Definition

antimalware (anti-malware)

This definition is part of our Essential Guide: Tackle endpoint defense issues to obtain the best endpoint security

Antimalware (anti-malware) is a type of software program designed to prevent, detect and remove malicious software (malware) on IT systems, as well as individual computing devices.

Antimalware software protects against infections caused by many types of malware, including all types of viruses, as well as rootkits, ransomware and spyware. Antimalware software can be installed on an individual computing device, gateway server or dedicated network appliance. It can also be purchased as a cloud service -- such as McAfee's CloudAV product -- or be embedded in a computing device's firmware.

How antimalware works

Antimalware software uses three strategies to protect systems from malicious software, including signature-based malware detection, behavior-based malware detection and sandboxing. These techniques protect against threats from malware in different ways.

Many antimalware tools depend on signature-based malware detection. Malicious software can be identified by comparing a hash of the suspicious code with a database of hashes of known malware. Signature-based detection uses a database of known malware definitions to scan for malware.

When the antimalware software detects a file that matches the malware signature, it flags it as potential malware. Malware detection based on signatures can only identify known malware.

Antimalware software that uses behavior-based malware detection is able to detect previously unknown threats by identifying malware based on characteristics and behaviors. This type of malware detection evaluates an object based on its intended actions before it can execute that behavior. An object is considered malicious if it attempts to perform an abnormal or unauthorized action.

Behavior-based detection in newer antimalware products is sometimes powered by machine learning algorithms.

Sandboxing offers another way for antimalware software to detect malware. A sandbox is an isolated computing environment developed to run unknown applications and prevent them from affecting the underlying system. Antimalware programs that use sandboxing run suspicious or previously unknown programs in a sandbox and monitor the results. If the malware demonstrates malicious behavior, the antimalware will terminate it.

Uses of antimalware

Enterprises and other organizations use antimalware for much more than simply scanning files for viruses.

Antimalware can help stop malware attacks by providing real-time protection against the installation of malware on a computer or system by scanning all incoming network data for malicious software and blocking any threats it finds; it may also be able to detect advanced forms of malware and offer specific protection from ransomware attacks.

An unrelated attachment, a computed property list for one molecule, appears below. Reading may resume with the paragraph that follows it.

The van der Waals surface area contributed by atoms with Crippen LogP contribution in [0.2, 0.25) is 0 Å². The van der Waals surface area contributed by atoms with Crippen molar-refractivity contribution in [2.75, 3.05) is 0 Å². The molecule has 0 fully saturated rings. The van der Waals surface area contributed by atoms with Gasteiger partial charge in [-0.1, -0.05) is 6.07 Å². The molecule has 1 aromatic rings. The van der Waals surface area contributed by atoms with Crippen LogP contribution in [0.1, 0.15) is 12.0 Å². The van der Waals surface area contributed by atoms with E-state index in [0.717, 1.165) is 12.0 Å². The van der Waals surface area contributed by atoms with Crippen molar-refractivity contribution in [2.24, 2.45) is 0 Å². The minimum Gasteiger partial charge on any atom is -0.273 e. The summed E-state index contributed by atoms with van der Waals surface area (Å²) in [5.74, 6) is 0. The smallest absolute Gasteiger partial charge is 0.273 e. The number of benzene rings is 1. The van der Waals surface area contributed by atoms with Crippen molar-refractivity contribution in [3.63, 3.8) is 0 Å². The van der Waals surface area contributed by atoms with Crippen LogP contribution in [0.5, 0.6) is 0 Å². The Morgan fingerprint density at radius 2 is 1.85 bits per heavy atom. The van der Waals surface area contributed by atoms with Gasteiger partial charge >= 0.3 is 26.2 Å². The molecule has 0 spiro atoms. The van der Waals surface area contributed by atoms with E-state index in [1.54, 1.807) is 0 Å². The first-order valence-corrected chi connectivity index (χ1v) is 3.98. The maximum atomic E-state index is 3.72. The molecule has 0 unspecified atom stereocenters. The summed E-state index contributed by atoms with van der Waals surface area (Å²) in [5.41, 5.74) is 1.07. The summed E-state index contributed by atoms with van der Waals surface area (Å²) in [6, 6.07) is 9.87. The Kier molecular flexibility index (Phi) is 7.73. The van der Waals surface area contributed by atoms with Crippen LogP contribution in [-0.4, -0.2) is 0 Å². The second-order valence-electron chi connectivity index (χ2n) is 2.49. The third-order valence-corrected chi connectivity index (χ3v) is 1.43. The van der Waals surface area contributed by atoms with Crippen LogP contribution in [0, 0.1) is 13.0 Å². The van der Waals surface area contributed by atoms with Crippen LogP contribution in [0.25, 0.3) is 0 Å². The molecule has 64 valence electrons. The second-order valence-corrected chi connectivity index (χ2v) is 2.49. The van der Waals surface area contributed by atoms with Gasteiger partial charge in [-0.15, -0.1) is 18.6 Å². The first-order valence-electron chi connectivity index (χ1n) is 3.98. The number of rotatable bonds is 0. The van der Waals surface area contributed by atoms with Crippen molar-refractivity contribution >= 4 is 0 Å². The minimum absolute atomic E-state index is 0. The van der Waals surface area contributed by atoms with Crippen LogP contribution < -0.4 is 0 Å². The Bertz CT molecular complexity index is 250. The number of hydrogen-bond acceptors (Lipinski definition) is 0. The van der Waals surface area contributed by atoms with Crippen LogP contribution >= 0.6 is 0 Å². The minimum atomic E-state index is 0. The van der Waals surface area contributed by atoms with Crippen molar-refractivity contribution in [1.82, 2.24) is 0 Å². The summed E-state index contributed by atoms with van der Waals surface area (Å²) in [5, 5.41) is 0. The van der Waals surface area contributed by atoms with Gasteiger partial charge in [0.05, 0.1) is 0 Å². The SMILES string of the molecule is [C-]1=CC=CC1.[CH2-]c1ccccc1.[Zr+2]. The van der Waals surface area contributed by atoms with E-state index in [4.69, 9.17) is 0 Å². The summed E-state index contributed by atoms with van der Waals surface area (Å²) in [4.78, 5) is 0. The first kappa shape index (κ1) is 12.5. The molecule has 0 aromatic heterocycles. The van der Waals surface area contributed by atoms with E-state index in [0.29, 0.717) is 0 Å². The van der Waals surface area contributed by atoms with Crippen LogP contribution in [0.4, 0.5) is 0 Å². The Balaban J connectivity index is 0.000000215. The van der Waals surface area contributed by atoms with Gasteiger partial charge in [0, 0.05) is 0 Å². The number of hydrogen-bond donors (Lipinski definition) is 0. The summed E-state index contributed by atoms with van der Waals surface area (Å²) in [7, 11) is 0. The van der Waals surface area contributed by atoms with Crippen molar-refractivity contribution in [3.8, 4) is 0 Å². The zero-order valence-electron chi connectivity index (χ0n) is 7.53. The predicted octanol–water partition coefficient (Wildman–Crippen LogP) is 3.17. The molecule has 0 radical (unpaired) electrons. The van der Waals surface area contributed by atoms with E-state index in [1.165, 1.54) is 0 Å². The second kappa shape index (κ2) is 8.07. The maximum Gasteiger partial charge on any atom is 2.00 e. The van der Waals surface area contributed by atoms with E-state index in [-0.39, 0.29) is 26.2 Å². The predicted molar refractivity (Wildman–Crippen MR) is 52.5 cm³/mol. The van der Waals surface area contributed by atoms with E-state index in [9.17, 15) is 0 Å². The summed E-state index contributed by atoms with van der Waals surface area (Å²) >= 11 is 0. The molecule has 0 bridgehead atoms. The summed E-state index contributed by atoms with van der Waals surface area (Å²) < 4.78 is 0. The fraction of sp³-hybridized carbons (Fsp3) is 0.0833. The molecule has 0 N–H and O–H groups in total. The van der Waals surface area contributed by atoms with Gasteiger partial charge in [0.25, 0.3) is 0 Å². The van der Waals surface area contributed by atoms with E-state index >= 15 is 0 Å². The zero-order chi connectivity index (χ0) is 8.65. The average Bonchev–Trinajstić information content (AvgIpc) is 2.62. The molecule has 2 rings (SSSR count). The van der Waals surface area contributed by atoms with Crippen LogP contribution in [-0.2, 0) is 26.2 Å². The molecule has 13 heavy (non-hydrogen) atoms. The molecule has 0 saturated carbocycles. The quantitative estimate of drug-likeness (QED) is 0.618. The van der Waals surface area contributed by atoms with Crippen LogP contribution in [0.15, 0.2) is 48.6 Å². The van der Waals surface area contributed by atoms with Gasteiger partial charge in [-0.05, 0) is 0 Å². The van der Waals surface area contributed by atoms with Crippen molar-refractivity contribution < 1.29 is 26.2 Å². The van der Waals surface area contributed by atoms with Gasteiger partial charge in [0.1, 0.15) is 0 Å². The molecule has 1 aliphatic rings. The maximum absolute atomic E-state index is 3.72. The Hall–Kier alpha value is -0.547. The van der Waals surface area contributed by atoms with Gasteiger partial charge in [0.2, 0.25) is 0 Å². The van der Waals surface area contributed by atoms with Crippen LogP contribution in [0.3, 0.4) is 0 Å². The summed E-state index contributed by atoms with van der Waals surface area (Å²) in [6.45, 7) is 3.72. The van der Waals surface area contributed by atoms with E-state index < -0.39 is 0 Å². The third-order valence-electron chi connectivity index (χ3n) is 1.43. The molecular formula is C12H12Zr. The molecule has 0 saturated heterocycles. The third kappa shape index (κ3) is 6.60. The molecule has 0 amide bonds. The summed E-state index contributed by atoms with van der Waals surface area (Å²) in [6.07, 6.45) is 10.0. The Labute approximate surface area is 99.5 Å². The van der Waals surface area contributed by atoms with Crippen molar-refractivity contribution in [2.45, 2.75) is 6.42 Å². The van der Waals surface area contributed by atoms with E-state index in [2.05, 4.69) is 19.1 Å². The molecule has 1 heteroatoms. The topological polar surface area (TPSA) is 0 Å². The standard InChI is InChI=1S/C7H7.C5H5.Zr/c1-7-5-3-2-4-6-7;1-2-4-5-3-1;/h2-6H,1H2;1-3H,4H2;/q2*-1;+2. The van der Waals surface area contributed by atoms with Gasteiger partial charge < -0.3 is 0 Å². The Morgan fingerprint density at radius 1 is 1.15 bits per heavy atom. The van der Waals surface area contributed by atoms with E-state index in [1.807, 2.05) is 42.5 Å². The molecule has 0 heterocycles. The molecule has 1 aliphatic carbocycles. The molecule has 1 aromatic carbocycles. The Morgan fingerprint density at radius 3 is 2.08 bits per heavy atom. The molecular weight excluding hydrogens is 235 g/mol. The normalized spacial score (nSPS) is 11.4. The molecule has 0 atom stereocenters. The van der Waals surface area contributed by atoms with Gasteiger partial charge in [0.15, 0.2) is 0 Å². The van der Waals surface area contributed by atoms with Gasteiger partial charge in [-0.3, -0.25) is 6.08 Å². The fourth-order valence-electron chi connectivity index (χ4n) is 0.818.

Antimalware can also do the following:

  • prevent users from visiting websites that are known to distribute malicious code;
  • prevent the spread of malware if one device is infected;
  • generate and track metrics about the number of infections and the amount of time required to clean up those infections; and
  • offer insight into specific malicious software to help administrators understand how the malware has affected the compromised device or network.

Antimalware products may also be able to remove malware once found. However, if it determines the malware will cause further damage to a computer or system if it is removed, the antimalware program will quarantine any malicious files, enabling a user to remove it manually.

Why you need antimalware

Because malware development methods are constantly evolving, effective antimalware software uses multiple detection methods. In addition to signature-based scanning, behavior-based detection and sandboxing, antimalware programs may also rely on reputation-based systems with information about current malware in the wild.

As attackers continue to develop new distribution and exploit techniques, defenders need to use antimalware products that are updated regularly to combat the latest threats and safely remove them from computers, as well as mobile devices, like tablets and smartphones. Without current antimalware software, these devices would be at increased risk of damage from malicious programs, such as viruses, Trojan horses and adware.

Many Microsoft Windows users rely on third-party antimalware software along with the security tools built in to Windows to secure their devices against viruses and malware.

Difference between antimalware and antivirus

Although the terms antimalware and antivirus are often used interchangeably, there have been key differences between the two types of software.

In the past, antivirus typically dealt with older, more well-known threats, such as Trojan horses, viruses, keyloggers and worms. Antimalware, on the other hand, emerged to focus on newer, increasingly dangerous threats and infections spread via malvertising and zero-day exploits.

Today, however, antivirus and antimalware products are generally the same. Some security vendors continue to refer to their products as antivirus software even though their technology is more similar to antimalware and covers a wide variety of newer threats.

This was last updated in December 2017

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